Jay Cross
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Hop in the Wiki
Sunday, September 25, 2005
I'm trying to build a conference agenda collaboratively with a dozen people in eight countries. It's a natural application for a wiki. The problem is that most of the people in the group have never seen a wiki, much less posted entries to one, though all are quite computer-literate. I'm having a tough time recruiting people to dive in.

Has anyone found a compelling pitch for getting people to participate in a wiki?

Here are the words I'm emailing the group today.

Wikis going mainstream
New to wikis? You are not alone. This is the first time for most of us. Until this year, wikis were a tool for geeks and early adopters. Now wikis are becoming mainstream. At four of the last five successful conferences I've attended, wikis have proven useful for planning, coordination, keeping people up to date, and capturing feedback from participants. "Why a wiki?" has become "Where's the wiki?"

Problems in the past
I used to hate wikis because they seemed so intentionally bare bones. Formatting text involved learning arcane commands. Wikis did not accommodate graphics. It was very easy to get lost.

Simple as peanut butter
We're using PB Wiki. *PB* is short for peanut butter. The concept is that creating a wiki should be as easy as making a peanut butter sandwich. Formatting is simple, putting brackets around its URL inserts a graphic, and a sidebar clarifies navigation. Click AllPages and you'll see there's even a SandBox page to practice on.

Great for collaboration
Just as a word processor is designed to serve one person at a time, wikis were made for working with others. Everyone has access to every page. The content of the wiki is our shared responsibility to create and improve. It's a more direct way of collaborating than the old method of trading documents back and forth.

Our world becomes more interconnected day by day. Doing things out in the open makes it easier to forge new links. "All of us are smarter than any of us" but we can't take advantage of that unless we show more of ourselves and the wiki is a vehicle for doing just that.

Out of your comfort zone
Bottom-up tools like wikis can play a vital role in educational reform. You can't offer the best advice to others if you have no experience with it yourself. If you're a bit uncomfortable with the process, that's means you have an opportunity to try something new. Please participate in planning our agenda on the wiki.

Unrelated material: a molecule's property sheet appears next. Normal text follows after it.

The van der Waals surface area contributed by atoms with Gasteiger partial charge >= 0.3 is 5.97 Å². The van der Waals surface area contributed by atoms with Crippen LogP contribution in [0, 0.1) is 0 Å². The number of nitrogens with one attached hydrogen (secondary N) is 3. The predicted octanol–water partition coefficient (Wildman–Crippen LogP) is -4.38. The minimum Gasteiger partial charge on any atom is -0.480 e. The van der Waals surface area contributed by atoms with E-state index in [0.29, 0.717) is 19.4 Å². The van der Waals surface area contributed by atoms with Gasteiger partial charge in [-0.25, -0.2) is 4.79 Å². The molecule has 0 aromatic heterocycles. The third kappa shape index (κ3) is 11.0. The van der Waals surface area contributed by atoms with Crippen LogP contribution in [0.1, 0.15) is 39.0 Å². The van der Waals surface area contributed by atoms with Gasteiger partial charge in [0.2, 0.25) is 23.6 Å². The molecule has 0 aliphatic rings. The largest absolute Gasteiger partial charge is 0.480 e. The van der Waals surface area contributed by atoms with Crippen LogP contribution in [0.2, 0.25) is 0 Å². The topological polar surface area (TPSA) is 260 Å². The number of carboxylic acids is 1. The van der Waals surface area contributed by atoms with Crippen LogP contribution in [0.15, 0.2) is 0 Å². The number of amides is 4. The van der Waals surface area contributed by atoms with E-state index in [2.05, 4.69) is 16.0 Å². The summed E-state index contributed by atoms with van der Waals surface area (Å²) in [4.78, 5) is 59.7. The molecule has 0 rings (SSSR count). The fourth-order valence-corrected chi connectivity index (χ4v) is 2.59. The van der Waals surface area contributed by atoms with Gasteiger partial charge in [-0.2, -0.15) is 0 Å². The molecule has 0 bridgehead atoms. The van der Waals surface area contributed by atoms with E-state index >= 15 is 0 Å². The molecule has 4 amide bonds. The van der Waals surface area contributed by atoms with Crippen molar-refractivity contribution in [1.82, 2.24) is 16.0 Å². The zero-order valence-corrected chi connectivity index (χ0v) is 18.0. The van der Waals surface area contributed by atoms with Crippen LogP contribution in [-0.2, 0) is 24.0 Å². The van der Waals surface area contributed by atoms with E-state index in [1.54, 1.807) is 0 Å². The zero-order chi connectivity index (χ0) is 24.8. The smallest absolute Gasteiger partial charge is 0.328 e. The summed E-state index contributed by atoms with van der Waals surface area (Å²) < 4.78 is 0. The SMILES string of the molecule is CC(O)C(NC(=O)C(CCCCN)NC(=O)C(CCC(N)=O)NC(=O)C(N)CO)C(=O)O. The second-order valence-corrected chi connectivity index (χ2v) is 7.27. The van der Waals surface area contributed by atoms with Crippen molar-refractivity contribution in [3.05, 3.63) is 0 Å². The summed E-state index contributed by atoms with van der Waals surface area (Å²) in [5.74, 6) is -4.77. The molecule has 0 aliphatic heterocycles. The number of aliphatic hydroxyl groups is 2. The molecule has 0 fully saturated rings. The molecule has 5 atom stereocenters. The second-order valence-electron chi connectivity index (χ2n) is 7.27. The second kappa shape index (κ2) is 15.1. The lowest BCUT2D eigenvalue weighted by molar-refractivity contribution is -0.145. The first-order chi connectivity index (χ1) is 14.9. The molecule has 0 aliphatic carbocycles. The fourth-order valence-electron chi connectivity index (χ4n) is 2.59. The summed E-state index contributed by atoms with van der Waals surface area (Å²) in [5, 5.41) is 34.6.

More about wikis


Blogger Ben Watson said...

I always tell people that a wiki is like a Word document that you, or anyone, can edit through a web browser.

Simply click "edit" and make your changes and click "update".

If you want to create a new page (i.e. a new link) just edit the page you want the link to appear on and type the the name of the link using a combination of upper and lowercase letters with no spaces (i.e. ConferenceAgenda). Click "update" and the link will appear on that page. Click on the new link and a blank page will appear. Click "edit" and add your text.

I normally put on the FrontPage (home page) of a wiki instructions like:
Introduce yourself! Click "edit" (in the upper left hand corner) and edit this page to add your name under the Members section and click on "update". (for bonus points add your name in the format FirstnameLastname (i.e. BenWatson) and a new web page will be created for your to add a profile of yourself).

Just for fun if anyone wants to try this out I have created a wiki at:

Go there and simply add your name. You will need to know that the password is 8wMKTz66fF
It's that easy!

12:13 PM  
Blogger Fouad Ahmad said...

This comment has been removed by a blog administrator.

1:55 PM  
Blogger Fouad Ahmad said...

This comment has been removed by a blog administrator.

1:58 PM  
Anonymous Anonymous said...

As with many new "collaborative" technologies, there's still a lot of hand holding to do. What about appointed a concierge (could be a rotated position) to help people out.

Bob L.

1:58 PM  
Blogger Fouad Ahmad said...

The open source LCMS ATutor recently announced an implementation of ErFurtWiki add on module.



I have loaded this add on to my ATutor server and it looks like it has great potentials. As the ATutor site states this add on "provides a wide range of wiki tools to allow students to create pages, upload and download files, keep a calendar, store images, and generally build knowledge on course topics."


2:02 PM  
Blogger Harold Jarche said...

You might want to try a non-wiki variant. I've been using Writely for about a week, and it's easier than any wikis I've used. It even tells you if someone else is editing at the same time. It's good for small groups of collaborators and it's still in beta so you might be the first one on your block to use it ;-)